Christ is Born! The Angels Sing!

A Serbian Christmas Song – lyrics by St. Nikolai Velimirovich Andjeli Pevaju Noć prekrasna i noć tija, nad pećinom zvezda sija, u pećini mati spi, nad Isusom andjel bdi. Andjeli pevaju, pastiri sviraju, andjeli pevaju mudraci javljaju: Što narodi čekaše, što proroci rekoše, evo sad se u svet javi, u svet javi i objavi: Rodi nam se Hristos Spas za spasenje sviju nas. Aliluja, aliluja, Gospodi pomiluj! (deep voice) no matter what…

Put the Dickens Back in Christmas

In the late 1600’s in colonial Boston, the celebration of Christmas was against the law. Indeed, anyone evidencing the “spirit of Christmas” could be fined five shillings. In the early 1800’s, Christmas was better known as a season for rioting in the streets and civil unrest. However, in the mid-1800’s some interesting things changed the cultural response to the feast and, in 1870, Christmas was declared a federal holiday (which is to…

I’ll Be Small for Christmas

Children today are raised with dreams of greatness. Cultural affirmations of our limitless potential, well-intentioned, have not produced a generation of over-achievers, but have indeed brought forth hordes of great dreams. This is nothing new in American culture. We are the world’s longest sustained pep-talk. Ronald Reagan loved to quote the 1945 Johnny Mercer hit: You’ve got to accentuate the positive Eliminate the negative Latch on to the affirmative Don’t mess with…

Making Known the Mystery

Recent conversations on the blog have revolved around the word “mystery” and the notion of a “literal” or “plain” meaning of the Scriptures. This reprint might be of interest. The trouble with reading Scripture is that almost everybody thinks they can do it. This idea is rooted in the assumptions of Protestant thought: only if the meaning of Scripture is fairly obvious and more or less objective can it serve as a…

The Translation of the Faith

There is an Italian proverb: Traduttore, traditore. It means, “translator, traitor.” It is the observation that no matter how hard one might try, the translation of one language into another is never more than approximate: there can be no “literal” translation. Every language is, within itself, a universe of relationships between words. There are shades of meaning and associations that simply cannot be moved into another language. When we study a new…

Entering the Mystery of Christmas

Orthodox Christianity is deeply associated with the word “mystery.”  Its theological hymns are replete with paradox, repeatedly affirming two things to be true that are seemingly contradictory. Most of these things are associated with what is called “apophatic” theology, or a theology that is “unspeakable.” This same theological approach is sometimes called the Via Negativa. This is easily misunderstood in common conversation. An Orthodox discussion takes place and reaches an impasse. Inevitably,…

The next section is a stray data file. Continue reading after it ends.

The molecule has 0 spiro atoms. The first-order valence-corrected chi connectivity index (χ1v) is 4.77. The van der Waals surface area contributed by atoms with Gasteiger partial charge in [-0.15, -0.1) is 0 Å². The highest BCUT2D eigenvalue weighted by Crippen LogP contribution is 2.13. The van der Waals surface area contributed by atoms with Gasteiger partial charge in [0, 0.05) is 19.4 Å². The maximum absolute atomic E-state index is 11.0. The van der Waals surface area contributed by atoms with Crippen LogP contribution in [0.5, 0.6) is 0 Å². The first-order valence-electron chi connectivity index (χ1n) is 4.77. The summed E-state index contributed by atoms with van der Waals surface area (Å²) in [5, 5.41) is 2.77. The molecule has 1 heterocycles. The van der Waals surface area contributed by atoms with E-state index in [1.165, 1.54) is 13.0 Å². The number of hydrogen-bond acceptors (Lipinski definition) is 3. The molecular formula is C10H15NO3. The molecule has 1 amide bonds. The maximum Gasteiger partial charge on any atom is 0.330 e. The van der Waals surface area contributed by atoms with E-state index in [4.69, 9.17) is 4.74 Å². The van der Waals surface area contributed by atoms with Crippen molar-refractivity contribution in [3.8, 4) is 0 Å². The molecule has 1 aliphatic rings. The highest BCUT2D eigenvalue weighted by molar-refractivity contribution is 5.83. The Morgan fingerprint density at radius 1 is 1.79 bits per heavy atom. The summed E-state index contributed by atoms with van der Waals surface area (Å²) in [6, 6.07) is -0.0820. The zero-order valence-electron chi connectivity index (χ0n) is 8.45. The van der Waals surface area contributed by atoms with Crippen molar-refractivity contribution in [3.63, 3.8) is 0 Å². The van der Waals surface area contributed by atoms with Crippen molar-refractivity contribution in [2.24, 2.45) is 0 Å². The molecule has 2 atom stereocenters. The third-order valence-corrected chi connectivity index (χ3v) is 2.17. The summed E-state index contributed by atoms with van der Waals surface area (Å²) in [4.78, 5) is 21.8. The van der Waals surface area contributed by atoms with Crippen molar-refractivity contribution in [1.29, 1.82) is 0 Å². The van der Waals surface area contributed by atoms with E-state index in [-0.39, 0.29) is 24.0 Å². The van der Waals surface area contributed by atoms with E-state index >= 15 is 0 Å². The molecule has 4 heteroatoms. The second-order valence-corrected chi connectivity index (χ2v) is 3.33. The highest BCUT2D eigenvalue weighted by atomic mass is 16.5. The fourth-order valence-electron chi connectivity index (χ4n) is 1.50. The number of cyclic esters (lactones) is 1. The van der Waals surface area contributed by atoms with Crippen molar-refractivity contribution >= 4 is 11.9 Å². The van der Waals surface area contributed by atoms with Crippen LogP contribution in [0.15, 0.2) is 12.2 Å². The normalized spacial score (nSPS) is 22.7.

The Morality of Christmas

Morality is tricky business in what is an extremely moral society. I pray my readers to be patient with me as I explain what I think is the problem. First, I will note that morality is all that is left when the most fundamental grounds of a culture have been destroyed. We indeed live in just such a time, hence the rise of a vehemence in the moral life. Second, I will…

God’s Un-American View of the Poor and Why It Matters

America has an odd view of the poor. It is a view that reveals much about the underlying theological assumptions that create and support our culture. I will quickly quell any protests about the mixing of theology and politics by saying, everything, even politics is rooted in theology. More about that later on… In general terms, when Americans encounter the poor, our first thoughts go to the individual and his/her story. What…

A Secular Kingdom…Where Christmas Never Comes

  Two people are working at a soup kitchen, feeding the poor. One of them is a Christian, the other an atheist. The Christian is doing what he does out of obedience to Christ, in order to serve Christ “in the least of these my brethren.” The atheist is doing what he does because he thinks that generosity is a good thing and that the world would be a better place if…

A Difficult Orthodoxy

The difference between “right glory” and “right doctrine,” noted in my previous article, goes much deeper than services of worship. It is true that the Church has, throughout her history, taken great care with liturgical practice so that what is done gives expression to what is believed. The two should be seamless. This, however, becomes ever more difficult when it extends to our lives. Frequently, we settle for “right doctrine,” and “right…